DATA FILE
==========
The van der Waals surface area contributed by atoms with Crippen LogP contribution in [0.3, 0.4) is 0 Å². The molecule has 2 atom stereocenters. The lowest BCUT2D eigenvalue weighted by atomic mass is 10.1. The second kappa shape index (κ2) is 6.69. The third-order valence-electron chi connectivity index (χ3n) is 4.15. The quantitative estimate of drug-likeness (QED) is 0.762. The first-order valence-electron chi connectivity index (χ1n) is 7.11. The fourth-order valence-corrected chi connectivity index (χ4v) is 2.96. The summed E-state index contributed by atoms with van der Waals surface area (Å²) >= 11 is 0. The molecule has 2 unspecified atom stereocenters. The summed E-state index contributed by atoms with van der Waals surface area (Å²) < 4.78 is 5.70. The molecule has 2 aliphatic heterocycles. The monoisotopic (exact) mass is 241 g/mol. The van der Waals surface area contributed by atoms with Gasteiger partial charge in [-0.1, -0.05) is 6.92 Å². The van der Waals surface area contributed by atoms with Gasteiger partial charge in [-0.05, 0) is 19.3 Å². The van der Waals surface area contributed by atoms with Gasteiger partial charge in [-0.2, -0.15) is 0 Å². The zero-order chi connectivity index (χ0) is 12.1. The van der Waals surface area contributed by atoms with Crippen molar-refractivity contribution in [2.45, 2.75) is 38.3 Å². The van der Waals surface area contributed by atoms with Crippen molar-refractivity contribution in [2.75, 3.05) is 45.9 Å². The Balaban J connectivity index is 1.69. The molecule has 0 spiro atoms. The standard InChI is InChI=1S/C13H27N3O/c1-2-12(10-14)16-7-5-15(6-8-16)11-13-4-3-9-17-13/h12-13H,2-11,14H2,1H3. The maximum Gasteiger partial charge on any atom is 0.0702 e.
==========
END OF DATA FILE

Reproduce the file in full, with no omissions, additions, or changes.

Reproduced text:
The van der Waals surface area contributed by atoms with Crippen LogP contribution in [0.3, 0.4) is 0 Å². The molecule has 2 atom stereocenters. The lowest BCUT2D eigenvalue weighted by atomic mass is 10.1. The second kappa shape index (κ2) is 6.69. The third-order valence-electron chi connectivity index (χ3n) is 4.15. The quantitative estimate of drug-likeness (QED) is 0.762. The first-order valence-electron chi connectivity index (χ1n) is 7.11. The fourth-order valence-corrected chi connectivity index (χ4v) is 2.96. The summed E-state index contributed by atoms with van der Waals surface area (Å²) >= 11 is 0. The molecule has 2 unspecified atom stereocenters. The summed E-state index contributed by atoms with van der Waals surface area (Å²) < 4.78 is 5.70. The molecule has 2 aliphatic heterocycles. The monoisotopic (exact) mass is 241 g/mol. The van der Waals surface area contributed by atoms with Gasteiger partial charge in [-0.1, -0.05) is 6.92 Å². The van der Waals surface area contributed by atoms with Gasteiger partial charge in [-0.05, 0) is 19.3 Å². The van der Waals surface area contributed by atoms with Gasteiger partial charge in [-0.2, -0.15) is 0 Å². The zero-order chi connectivity index (χ0) is 12.1. The van der Waals surface area contributed by atoms with Crippen molar-refractivity contribution in [2.45, 2.75) is 38.3 Å². The van der Waals surface area contributed by atoms with Crippen molar-refractivity contribution in [2.75, 3.05) is 45.9 Å². The Balaban J connectivity index is 1.69. The molecule has 0 spiro atoms. The standard InChI is InChI=1S/C13H27N3O/c1-2-12(10-14)16-7-5-15(6-8-16)11-13-4-3-9-17-13/h12-13H,2-11,14H2,1H3. The maximum Gasteiger partial charge on any atom is 0.0702 e.